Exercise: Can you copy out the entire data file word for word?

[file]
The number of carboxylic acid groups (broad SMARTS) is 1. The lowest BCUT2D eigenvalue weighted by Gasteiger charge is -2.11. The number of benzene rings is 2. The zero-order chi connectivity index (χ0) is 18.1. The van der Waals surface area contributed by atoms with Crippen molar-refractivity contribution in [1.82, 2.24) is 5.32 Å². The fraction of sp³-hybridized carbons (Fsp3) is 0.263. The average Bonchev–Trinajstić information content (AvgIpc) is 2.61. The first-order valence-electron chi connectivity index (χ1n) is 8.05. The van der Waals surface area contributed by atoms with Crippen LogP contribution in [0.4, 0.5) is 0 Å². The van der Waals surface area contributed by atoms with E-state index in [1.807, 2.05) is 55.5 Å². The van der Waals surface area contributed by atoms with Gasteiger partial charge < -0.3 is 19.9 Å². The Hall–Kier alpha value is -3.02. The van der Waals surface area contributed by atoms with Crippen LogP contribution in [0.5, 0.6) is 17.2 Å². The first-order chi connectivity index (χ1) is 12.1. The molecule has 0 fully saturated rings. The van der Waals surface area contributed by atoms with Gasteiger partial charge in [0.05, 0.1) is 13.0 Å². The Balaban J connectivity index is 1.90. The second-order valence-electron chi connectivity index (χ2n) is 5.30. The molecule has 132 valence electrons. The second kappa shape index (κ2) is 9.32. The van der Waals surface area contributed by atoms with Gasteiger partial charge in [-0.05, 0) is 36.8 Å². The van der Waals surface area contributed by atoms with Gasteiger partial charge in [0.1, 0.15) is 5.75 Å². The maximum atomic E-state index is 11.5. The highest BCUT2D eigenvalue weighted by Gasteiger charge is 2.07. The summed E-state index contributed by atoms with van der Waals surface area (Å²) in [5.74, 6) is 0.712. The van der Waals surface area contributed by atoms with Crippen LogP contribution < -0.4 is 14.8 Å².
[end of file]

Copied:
The number of carboxylic acid groups (broad SMARTS) is 1. The lowest BCUT2D eigenvalue weighted by Gasteiger charge is -2.11. The number of benzene rings is 2. The zero-order chi connectivity index (χ0) is 18.1. The van der Waals surface area contributed by atoms with Crippen molar-refractivity contribution in [1.82, 2.24) is 5.32 Å². The fraction of sp³-hybridized carbons (Fsp3) is 0.263. The average Bonchev–Trinajstić information content (AvgIpc) is 2.61. The first-order valence-electron chi connectivity index (χ1n) is 8.05. The van der Waals surface area contributed by atoms with Crippen LogP contribution in [0.4, 0.5) is 0 Å². The van der Waals surface area contributed by atoms with E-state index in [1.807, 2.05) is 55.5 Å². The van der Waals surface area contributed by atoms with Gasteiger partial charge < -0.3 is 19.9 Å². The Hall–Kier alpha value is -3.02. The van der Waals surface area contributed by atoms with Crippen LogP contribution in [0.5, 0.6) is 17.2 Å². The first-order chi connectivity index (χ1) is 12.1. The molecule has 0 fully saturated rings. The van der Waals surface area contributed by atoms with Gasteiger partial charge in [0.05, 0.1) is 13.0 Å². The Balaban J connectivity index is 1.90. The second-order valence-electron chi connectivity index (χ2n) is 5.30. The molecule has 132 valence electrons. The second kappa shape index (κ2) is 9.32. The van der Waals surface area contributed by atoms with Gasteiger partial charge in [-0.05, 0) is 36.8 Å². The van der Waals surface area contributed by atoms with Gasteiger partial charge in [0.1, 0.15) is 5.75 Å². The maximum atomic E-state index is 11.5. The highest BCUT2D eigenvalue weighted by Gasteiger charge is 2.07. The summed E-state index contributed by atoms with van der Waals surface area (Å²) in [5.74, 6) is 0.712. The van der Waals surface area contributed by atoms with Crippen LogP contribution < -0.4 is 14.8 Å².